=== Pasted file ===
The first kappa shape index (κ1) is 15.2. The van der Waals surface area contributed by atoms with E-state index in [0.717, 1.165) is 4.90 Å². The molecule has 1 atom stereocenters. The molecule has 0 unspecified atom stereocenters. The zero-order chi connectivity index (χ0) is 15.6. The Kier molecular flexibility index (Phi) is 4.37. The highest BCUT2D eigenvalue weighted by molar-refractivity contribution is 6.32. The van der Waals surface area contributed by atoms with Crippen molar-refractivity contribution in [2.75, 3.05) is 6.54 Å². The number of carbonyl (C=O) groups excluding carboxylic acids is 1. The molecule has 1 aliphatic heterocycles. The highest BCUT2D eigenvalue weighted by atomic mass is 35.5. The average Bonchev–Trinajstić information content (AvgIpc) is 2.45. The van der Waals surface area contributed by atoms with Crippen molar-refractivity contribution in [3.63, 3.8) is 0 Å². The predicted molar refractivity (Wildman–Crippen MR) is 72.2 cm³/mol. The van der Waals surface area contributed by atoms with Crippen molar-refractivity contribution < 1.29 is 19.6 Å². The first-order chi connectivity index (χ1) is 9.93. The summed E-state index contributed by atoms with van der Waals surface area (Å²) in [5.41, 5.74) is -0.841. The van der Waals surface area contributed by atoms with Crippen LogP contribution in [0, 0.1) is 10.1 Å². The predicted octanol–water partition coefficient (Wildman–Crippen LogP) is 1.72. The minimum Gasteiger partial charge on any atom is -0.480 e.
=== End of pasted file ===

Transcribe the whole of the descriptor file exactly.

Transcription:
The first kappa shape index (κ1) is 15.2. The van der Waals surface area contributed by atoms with E-state index in [0.717, 1.165) is 4.90 Å². The molecule has 1 atom stereocenters. The molecule has 0 unspecified atom stereocenters. The zero-order chi connectivity index (χ0) is 15.6. The Kier molecular flexibility index (Phi) is 4.37. The highest BCUT2D eigenvalue weighted by molar-refractivity contribution is 6.32. The van der Waals surface area contributed by atoms with Crippen molar-refractivity contribution in [2.75, 3.05) is 6.54 Å². The number of carbonyl (C=O) groups excluding carboxylic acids is 1. The molecule has 1 aliphatic heterocycles. The highest BCUT2D eigenvalue weighted by atomic mass is 35.5. The average Bonchev–Trinajstić information content (AvgIpc) is 2.45. The van der Waals surface area contributed by atoms with Crippen molar-refractivity contribution in [3.63, 3.8) is 0 Å². The predicted molar refractivity (Wildman–Crippen MR) is 72.2 cm³/mol. The van der Waals surface area contributed by atoms with Crippen molar-refractivity contribution < 1.29 is 19.6 Å². The first-order chi connectivity index (χ1) is 9.93. The summed E-state index contributed by atoms with van der Waals surface area (Å²) in [5.41, 5.74) is -0.841. The van der Waals surface area contributed by atoms with Crippen LogP contribution in [0, 0.1) is 10.1 Å². The predicted octanol–water partition coefficient (Wildman–Crippen LogP) is 1.72. The minimum Gasteiger partial charge on any atom is -0.480 e.